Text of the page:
Well, this was a major step up from the first two programmes. There are still some elements that don’t work — the back-and-forth presentation is awkward; describing how an author’s career was boosted by the Book Club in years past is unnecessary; and the non-fiction items (this week, one on the origins of pub names) might well be interesting in another context, but they don’t fit the format of this programme.
Elsewhere. however, things were far better. This week’s guest was the actor Emilia Fox, who didn’t have a book of her own to talk about, so instead the interview with her was about her favourite books. This was a much better idea, and Fox came across as a keen reader, as guests on The TV Book Club ought to be.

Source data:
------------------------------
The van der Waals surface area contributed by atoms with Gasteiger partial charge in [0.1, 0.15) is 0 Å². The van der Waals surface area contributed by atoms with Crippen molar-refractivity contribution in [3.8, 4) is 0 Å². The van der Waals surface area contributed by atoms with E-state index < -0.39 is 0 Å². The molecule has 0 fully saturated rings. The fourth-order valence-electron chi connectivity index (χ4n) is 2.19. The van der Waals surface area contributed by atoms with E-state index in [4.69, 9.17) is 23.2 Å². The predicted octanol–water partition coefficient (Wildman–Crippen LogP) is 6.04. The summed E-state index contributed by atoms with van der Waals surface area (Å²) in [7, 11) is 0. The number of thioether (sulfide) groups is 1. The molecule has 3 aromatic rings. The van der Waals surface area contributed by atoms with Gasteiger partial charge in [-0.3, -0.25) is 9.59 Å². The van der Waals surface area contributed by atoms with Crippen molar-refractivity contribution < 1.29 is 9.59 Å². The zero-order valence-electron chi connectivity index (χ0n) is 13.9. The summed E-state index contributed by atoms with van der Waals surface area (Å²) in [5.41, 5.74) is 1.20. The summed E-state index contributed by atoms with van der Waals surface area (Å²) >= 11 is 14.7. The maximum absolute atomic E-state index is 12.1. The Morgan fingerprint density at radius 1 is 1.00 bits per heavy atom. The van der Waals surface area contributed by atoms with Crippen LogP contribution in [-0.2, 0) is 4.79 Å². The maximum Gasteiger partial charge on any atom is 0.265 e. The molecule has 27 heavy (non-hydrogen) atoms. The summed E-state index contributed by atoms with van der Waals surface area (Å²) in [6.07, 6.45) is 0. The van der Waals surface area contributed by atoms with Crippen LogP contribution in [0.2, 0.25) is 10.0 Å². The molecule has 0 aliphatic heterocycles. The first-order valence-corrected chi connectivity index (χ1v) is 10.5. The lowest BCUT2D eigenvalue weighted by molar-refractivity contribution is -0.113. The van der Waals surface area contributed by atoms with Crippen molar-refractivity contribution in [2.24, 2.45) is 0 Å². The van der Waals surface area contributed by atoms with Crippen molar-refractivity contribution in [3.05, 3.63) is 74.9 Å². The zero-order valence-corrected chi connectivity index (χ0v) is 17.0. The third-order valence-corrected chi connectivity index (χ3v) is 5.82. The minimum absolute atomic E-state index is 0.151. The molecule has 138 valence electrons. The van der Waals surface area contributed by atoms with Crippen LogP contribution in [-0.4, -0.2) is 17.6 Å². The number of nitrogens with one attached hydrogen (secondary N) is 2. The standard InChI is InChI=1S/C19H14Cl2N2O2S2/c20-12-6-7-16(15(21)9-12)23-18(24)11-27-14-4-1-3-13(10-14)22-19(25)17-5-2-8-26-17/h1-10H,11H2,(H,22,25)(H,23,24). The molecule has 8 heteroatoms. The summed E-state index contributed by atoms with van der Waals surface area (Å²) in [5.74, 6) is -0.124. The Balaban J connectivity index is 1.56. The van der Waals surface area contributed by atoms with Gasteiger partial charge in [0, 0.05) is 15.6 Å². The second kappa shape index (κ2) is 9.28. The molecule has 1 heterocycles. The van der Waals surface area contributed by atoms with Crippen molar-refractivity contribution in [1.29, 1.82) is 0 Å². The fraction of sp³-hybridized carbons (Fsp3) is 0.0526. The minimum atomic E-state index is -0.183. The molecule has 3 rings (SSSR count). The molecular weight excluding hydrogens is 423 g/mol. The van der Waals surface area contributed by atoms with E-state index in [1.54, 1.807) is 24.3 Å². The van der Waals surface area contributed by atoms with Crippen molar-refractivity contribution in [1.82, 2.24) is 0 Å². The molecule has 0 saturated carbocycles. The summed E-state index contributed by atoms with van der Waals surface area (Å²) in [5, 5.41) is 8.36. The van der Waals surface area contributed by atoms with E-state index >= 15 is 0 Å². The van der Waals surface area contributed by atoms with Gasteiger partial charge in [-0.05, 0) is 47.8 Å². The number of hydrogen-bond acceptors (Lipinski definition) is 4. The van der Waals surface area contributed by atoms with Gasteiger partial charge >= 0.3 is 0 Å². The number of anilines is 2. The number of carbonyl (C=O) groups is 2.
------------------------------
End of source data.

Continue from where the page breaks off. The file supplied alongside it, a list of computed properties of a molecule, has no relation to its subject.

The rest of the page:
The choice this week was Sacred Hearts by Sarah Dunant, a novel about two nuns in a 16th-century Ferraran convent. Unlike previous weeks, the discussion was vigorous and enthustic — exactly what the programme needed. Nathaniel Parker remained the best contributor of the regular panellists, really engaging with the period here; but all were better than they were previously (though Gok Wan was absent this week), and Emilia Fox also made some of the strongest contributions. And, most importantly, they made the book sound interesting.
There’s a way to go yet, but, on this evidence, The TV Book Club is on the right path at last.